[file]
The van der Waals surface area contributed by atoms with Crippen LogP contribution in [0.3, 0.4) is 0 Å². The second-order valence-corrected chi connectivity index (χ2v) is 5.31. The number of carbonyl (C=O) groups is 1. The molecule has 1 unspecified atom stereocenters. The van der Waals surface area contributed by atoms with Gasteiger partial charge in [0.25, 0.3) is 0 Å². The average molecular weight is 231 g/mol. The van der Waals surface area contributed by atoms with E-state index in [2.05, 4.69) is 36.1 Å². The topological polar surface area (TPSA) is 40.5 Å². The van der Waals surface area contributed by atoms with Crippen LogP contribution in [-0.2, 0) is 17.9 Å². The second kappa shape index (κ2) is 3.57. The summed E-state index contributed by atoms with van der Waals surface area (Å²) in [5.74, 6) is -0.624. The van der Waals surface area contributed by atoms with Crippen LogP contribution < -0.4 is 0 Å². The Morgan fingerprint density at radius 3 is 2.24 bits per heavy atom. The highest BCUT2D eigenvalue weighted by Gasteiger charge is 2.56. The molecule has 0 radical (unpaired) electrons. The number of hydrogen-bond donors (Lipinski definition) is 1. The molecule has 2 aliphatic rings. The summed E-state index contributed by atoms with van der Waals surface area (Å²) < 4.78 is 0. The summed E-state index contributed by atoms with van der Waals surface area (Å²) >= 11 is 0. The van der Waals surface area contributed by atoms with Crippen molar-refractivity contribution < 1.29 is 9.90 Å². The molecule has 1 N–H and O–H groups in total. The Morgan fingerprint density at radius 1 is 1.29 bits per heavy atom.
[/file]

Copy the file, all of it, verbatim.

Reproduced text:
The van der Waals surface area contributed by atoms with Crippen LogP contribution in [0.3, 0.4) is 0 Å². The second-order valence-corrected chi connectivity index (χ2v) is 5.31. The number of carbonyl (C=O) groups is 1. The molecule has 1 unspecified atom stereocenters. The van der Waals surface area contributed by atoms with Gasteiger partial charge in [0.25, 0.3) is 0 Å². The average molecular weight is 231 g/mol. The van der Waals surface area contributed by atoms with E-state index in [2.05, 4.69) is 36.1 Å². The topological polar surface area (TPSA) is 40.5 Å². The van der Waals surface area contributed by atoms with Crippen LogP contribution in [-0.2, 0) is 17.9 Å². The second kappa shape index (κ2) is 3.57. The summed E-state index contributed by atoms with van der Waals surface area (Å²) in [5.74, 6) is -0.624. The van der Waals surface area contributed by atoms with Crippen LogP contribution < -0.4 is 0 Å². The Morgan fingerprint density at radius 3 is 2.24 bits per heavy atom. The highest BCUT2D eigenvalue weighted by Gasteiger charge is 2.56. The molecule has 0 radical (unpaired) electrons. The number of hydrogen-bond donors (Lipinski definition) is 1. The molecule has 2 aliphatic rings. The summed E-state index contributed by atoms with van der Waals surface area (Å²) < 4.78 is 0. The summed E-state index contributed by atoms with van der Waals surface area (Å²) >= 11 is 0. The van der Waals surface area contributed by atoms with Crippen molar-refractivity contribution < 1.29 is 9.90 Å². The molecule has 1 N–H and O–H groups in total. The Morgan fingerprint density at radius 1 is 1.29 bits per heavy atom.